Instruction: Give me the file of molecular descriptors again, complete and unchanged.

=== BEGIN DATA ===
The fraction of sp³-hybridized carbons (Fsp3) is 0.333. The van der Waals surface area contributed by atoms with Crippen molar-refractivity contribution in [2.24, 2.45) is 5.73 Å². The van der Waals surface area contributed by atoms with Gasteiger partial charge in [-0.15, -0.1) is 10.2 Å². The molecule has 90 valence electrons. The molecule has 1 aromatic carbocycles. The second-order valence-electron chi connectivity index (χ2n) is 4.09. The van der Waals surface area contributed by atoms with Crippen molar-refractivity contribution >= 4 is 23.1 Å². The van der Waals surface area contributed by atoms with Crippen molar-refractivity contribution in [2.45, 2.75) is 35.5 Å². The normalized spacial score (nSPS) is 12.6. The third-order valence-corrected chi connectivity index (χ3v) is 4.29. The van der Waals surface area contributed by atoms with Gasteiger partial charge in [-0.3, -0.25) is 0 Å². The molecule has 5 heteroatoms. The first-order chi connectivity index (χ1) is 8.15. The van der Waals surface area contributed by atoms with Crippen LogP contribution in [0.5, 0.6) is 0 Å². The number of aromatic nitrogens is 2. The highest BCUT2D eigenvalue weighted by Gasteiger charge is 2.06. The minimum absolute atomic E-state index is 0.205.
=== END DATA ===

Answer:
The fraction of sp³-hybridized carbons (Fsp3) is 0.333. The van der Waals surface area contributed by atoms with Crippen molar-refractivity contribution in [2.24, 2.45) is 5.73 Å². The van der Waals surface area contributed by atoms with Gasteiger partial charge in [-0.15, -0.1) is 10.2 Å². The molecule has 90 valence electrons. The molecule has 1 aromatic carbocycles. The second-order valence-electron chi connectivity index (χ2n) is 4.09. The van der Waals surface area contributed by atoms with Crippen molar-refractivity contribution >= 4 is 23.1 Å². The van der Waals surface area contributed by atoms with Crippen molar-refractivity contribution in [2.45, 2.75) is 35.5 Å². The normalized spacial score (nSPS) is 12.6. The third-order valence-corrected chi connectivity index (χ3v) is 4.29. The van der Waals surface area contributed by atoms with Gasteiger partial charge in [-0.3, -0.25) is 0 Å². The molecule has 5 heteroatoms. The first-order chi connectivity index (χ1) is 8.15. The van der Waals surface area contributed by atoms with Crippen LogP contribution in [0.5, 0.6) is 0 Å². The number of aromatic nitrogens is 2. The highest BCUT2D eigenvalue weighted by Gasteiger charge is 2.06. The minimum absolute atomic E-state index is 0.205.